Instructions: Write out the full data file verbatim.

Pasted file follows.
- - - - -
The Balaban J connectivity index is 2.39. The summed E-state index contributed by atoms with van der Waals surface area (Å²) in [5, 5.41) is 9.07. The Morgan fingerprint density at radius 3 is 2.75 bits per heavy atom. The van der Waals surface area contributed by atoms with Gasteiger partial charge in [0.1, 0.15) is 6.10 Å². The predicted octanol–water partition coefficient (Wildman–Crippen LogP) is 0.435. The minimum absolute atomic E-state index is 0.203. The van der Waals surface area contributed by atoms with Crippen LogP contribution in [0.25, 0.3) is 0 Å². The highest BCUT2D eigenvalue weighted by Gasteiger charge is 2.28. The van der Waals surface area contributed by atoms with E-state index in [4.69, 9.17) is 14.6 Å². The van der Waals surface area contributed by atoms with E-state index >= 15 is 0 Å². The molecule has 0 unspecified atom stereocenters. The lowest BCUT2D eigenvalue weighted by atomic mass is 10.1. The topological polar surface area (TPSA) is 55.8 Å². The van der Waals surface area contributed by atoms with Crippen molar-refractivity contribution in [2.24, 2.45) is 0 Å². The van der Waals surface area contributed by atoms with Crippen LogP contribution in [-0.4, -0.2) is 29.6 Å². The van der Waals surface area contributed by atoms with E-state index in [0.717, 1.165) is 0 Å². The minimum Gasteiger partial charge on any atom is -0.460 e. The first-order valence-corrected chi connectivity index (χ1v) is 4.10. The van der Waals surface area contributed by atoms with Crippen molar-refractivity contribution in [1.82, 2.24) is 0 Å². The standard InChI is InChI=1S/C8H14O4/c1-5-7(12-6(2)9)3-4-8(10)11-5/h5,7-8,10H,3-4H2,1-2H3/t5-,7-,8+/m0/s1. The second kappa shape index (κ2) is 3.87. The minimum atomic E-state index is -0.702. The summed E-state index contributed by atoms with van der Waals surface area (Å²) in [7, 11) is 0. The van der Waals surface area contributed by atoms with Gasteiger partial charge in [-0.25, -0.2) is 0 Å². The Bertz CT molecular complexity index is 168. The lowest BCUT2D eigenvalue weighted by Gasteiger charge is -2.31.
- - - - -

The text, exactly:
The Balaban J connectivity index is 2.39. The summed E-state index contributed by atoms with van der Waals surface area (Å²) in [5, 5.41) is 9.07. The Morgan fingerprint density at radius 3 is 2.75 bits per heavy atom. The van der Waals surface area contributed by atoms with Gasteiger partial charge in [0.1, 0.15) is 6.10 Å². The predicted octanol–water partition coefficient (Wildman–Crippen LogP) is 0.435. The minimum absolute atomic E-state index is 0.203. The van der Waals surface area contributed by atoms with Crippen LogP contribution in [0.25, 0.3) is 0 Å². The highest BCUT2D eigenvalue weighted by Gasteiger charge is 2.28. The van der Waals surface area contributed by atoms with E-state index in [4.69, 9.17) is 14.6 Å². The van der Waals surface area contributed by atoms with E-state index >= 15 is 0 Å². The molecule has 0 unspecified atom stereocenters. The lowest BCUT2D eigenvalue weighted by atomic mass is 10.1. The topological polar surface area (TPSA) is 55.8 Å². The van der Waals surface area contributed by atoms with Crippen molar-refractivity contribution in [2.24, 2.45) is 0 Å². The van der Waals surface area contributed by atoms with Crippen LogP contribution in [-0.4, -0.2) is 29.6 Å². The van der Waals surface area contributed by atoms with E-state index in [0.717, 1.165) is 0 Å². The minimum Gasteiger partial charge on any atom is -0.460 e. The first-order valence-corrected chi connectivity index (χ1v) is 4.10. The van der Waals surface area contributed by atoms with Crippen molar-refractivity contribution in [1.82, 2.24) is 0 Å². The standard InChI is InChI=1S/C8H14O4/c1-5-7(12-6(2)9)3-4-8(10)11-5/h5,7-8,10H,3-4H2,1-2H3/t5-,7-,8+/m0/s1. The second kappa shape index (κ2) is 3.87. The minimum atomic E-state index is -0.702. The summed E-state index contributed by atoms with van der Waals surface area (Å²) in [7, 11) is 0. The van der Waals surface area contributed by atoms with Gasteiger partial charge in [-0.25, -0.2) is 0 Å². The Bertz CT molecular complexity index is 168. The lowest BCUT2D eigenvalue weighted by Gasteiger charge is -2.31.